ThreatMetrix has acquired TrustDefender in order to integrate anti-malware capabilities to its advanced device-identification portfolio.
Australian company TrustDefender to add malware protection and secure browsing
to its portfolio of secure device-identification products.
The combined companies will
operate under the ThreatMetrix name and have operations in the United States,
Australia and Europe, ThreatMetrix officials said Jan. 10. However,
ThreatMetrix has adopted the TrustDefender name for all the products in its
existing portfolio, including TrustDefender ID, TrustDefender Cloud and TrustDefender
Client, Reed Taussig, president and CEO of ThreatMetrix, told eWEEK
ThreatMetrix has already
closed the deal with a combination of cash and stock, although it didn't
disclose the financial terms. The corporate headquarters of the combined
companies will be in San Jose, Calif., Taussig said. Andreas Baumhof,
co-founder and CEO of TrustDefender, will join ThreatMetrix as CTO.
"The natural synergies
between device identification and secure browsing are very obvious,"
With the acquisition,
ThreatMetrix can now offer an integrated fraud-protection product that can
verify the identity of a device trying to access secure data and also to check
the integrity of that device. If it has been compromised, either by malware or
identity theft, the ThreatMetrix platform can deny access.
examines more than 250 aspects of a device to determine its integrity, such as
the language used to display content, any hidden proxies and other historical
usage data. TrustDefender's products detect malware, such as Trojans and other
threats, such as man-in-the-browser-attacks.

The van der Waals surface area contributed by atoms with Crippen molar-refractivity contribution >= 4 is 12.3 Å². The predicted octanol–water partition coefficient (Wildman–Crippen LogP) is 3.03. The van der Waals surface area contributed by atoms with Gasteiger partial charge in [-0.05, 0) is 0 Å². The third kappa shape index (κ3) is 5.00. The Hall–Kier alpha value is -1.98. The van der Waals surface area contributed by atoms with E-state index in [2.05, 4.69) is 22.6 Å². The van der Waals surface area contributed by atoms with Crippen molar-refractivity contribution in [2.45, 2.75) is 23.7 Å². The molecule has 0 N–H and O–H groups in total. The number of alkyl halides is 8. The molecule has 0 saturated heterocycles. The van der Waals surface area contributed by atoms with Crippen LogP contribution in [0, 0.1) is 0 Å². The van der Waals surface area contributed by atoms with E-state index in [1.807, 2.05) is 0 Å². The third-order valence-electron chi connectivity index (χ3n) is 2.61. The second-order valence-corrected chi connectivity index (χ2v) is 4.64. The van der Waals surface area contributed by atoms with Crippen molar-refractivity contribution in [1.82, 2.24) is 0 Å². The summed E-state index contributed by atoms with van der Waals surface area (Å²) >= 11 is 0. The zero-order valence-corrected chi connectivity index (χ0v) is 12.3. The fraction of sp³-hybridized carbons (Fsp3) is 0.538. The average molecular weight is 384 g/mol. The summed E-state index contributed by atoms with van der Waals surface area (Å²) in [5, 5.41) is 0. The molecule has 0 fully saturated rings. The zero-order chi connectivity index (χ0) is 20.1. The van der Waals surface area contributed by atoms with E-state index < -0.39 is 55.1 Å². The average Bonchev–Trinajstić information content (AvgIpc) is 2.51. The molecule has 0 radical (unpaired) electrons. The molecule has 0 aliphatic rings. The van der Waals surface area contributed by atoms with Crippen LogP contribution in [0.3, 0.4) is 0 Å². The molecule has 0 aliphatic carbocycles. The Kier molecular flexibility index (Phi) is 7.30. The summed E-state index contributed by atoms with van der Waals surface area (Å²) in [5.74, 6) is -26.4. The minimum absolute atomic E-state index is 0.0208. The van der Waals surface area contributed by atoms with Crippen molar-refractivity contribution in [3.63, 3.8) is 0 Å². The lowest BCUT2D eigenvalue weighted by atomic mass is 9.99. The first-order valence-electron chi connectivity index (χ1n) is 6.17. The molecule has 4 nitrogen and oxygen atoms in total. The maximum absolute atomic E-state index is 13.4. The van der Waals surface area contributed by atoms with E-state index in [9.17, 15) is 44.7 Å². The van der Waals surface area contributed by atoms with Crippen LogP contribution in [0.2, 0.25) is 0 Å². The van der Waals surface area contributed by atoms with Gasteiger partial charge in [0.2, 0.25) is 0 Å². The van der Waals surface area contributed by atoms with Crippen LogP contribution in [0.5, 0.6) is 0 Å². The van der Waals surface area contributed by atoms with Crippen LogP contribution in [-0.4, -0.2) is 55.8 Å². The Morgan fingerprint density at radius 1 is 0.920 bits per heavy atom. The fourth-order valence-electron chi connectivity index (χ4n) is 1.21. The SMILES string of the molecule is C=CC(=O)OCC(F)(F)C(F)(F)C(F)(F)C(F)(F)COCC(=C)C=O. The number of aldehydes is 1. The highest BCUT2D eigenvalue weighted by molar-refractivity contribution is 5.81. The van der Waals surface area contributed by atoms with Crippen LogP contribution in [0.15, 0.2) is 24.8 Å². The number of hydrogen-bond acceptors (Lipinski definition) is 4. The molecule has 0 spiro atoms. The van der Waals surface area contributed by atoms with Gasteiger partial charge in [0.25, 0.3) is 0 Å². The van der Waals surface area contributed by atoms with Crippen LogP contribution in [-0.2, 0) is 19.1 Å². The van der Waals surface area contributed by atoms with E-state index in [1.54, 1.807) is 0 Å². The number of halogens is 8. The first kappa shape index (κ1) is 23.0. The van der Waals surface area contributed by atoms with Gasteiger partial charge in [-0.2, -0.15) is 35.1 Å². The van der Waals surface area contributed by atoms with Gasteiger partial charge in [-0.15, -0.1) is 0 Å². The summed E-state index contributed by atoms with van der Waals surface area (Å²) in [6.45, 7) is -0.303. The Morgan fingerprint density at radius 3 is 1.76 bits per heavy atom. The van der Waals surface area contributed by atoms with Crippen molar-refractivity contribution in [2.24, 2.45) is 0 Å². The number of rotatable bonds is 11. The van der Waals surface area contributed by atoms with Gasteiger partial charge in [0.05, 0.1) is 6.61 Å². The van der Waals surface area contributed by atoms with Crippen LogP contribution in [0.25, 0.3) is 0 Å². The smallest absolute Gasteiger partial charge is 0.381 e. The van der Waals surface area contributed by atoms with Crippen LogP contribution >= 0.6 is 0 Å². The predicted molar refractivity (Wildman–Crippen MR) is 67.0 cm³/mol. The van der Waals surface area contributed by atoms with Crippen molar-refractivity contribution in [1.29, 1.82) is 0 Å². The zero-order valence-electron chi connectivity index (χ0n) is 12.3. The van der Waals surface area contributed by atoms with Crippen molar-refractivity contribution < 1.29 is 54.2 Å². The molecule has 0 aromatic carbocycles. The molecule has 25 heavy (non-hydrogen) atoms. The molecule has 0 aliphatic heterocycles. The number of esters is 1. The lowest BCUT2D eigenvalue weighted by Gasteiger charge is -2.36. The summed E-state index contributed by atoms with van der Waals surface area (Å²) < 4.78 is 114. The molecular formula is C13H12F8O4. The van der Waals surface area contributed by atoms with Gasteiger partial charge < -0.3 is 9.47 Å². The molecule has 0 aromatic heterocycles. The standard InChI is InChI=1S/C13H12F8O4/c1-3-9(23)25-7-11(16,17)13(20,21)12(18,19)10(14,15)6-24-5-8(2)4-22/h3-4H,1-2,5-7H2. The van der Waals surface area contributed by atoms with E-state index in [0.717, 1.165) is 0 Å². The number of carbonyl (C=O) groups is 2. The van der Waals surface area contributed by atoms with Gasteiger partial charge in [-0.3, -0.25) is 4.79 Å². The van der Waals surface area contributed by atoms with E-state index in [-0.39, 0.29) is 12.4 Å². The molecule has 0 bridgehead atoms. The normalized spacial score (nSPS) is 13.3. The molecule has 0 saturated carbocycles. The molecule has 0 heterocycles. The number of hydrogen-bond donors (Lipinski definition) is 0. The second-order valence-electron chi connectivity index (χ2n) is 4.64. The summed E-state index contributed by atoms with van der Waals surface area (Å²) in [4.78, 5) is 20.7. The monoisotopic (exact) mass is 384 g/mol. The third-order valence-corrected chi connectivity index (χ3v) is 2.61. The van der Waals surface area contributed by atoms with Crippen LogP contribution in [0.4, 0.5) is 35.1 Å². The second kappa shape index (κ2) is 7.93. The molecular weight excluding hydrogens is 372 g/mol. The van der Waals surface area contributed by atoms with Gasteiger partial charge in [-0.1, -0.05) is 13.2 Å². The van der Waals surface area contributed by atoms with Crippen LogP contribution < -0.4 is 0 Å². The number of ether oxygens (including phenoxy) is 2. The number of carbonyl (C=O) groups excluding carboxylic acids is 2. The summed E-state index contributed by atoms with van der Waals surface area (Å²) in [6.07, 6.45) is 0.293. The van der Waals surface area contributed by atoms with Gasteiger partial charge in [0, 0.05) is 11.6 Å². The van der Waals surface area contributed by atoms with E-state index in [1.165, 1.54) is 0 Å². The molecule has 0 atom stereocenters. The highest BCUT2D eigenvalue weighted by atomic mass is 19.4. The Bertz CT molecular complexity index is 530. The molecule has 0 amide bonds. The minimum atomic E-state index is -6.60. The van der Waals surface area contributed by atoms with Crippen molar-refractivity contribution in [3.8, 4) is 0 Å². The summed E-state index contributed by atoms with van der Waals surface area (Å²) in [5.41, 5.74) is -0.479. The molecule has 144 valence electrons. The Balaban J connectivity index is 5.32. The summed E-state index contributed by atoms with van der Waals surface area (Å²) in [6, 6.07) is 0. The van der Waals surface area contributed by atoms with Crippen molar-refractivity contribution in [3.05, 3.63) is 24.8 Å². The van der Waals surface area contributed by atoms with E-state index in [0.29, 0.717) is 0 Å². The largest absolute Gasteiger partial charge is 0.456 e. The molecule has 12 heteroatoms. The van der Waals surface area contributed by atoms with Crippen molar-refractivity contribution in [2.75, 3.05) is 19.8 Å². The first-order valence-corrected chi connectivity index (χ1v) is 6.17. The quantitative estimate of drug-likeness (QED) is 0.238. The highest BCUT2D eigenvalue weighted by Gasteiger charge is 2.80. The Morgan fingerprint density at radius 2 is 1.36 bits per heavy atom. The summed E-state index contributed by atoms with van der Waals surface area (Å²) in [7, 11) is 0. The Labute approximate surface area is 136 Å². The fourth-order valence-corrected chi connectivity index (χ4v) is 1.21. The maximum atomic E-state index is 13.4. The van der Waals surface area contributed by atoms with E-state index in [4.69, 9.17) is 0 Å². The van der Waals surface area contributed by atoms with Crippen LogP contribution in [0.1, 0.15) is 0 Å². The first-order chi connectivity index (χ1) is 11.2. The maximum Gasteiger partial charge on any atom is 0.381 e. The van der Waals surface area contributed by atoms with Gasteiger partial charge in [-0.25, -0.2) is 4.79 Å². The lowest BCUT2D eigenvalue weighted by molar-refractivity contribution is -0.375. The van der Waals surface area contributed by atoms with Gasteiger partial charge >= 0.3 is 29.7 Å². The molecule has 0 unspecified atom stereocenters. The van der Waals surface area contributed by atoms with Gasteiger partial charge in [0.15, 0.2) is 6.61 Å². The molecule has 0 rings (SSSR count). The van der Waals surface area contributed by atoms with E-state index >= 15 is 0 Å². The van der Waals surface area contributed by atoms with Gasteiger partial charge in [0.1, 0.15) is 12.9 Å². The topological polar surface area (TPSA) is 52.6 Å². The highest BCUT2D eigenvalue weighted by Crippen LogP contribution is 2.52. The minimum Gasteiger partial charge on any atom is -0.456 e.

TrustDefender's Baumhof said
there had been a "huge increase" in sophisticated man-in-the-browser
Trojan attacks that launched fraudulent transactions using stolen identities.
Device identification and
malware protection should actually be treated as "birds of a
feather," and combined, Taussig said. Prior to the acquisition, ThreatMetrix
had advanced device-identification capabilities that could detect whether the
transaction being conducted on the device was from a legitimate user or
fraudulent, Taussig said. But these products couldn't tell if there was malware
on the device, he said. TrustDefender can tell there was malware on the device,
but couldn't detect whether its integrity had been compromised in some other
way, he said.
"Why would you buy
device identification without malware protection, or malware protection without
device identification?" Taussig said. He added that up until now, that was
exactly what organizations had been forced to do. Then, they had to integrate
products from different vendors on their own to get broader protection.
It became increasingly clear
from speaking with customers that successful transaction profiling required
both sophisticated malware detection and intelligent-device identification to
determine if the device is compromised or if the transaction is at risk of
being fraudulent, said Taussig. With the acquisition, ThreatMetrix could now
offer customers a single product that could do both tasks, he said.
Malware protection and fraud
prevention are closely related, but historically have used different methods to
protect data, Taussig said. However, as more and more data leaves the
enterprise and is stored on mobile devices and cloud servers, IT professionals
are losing control over the data. The authentication and security measures
being used by the anti-fraud specialists become useful since the data is
outside the firewall, according to Taussig.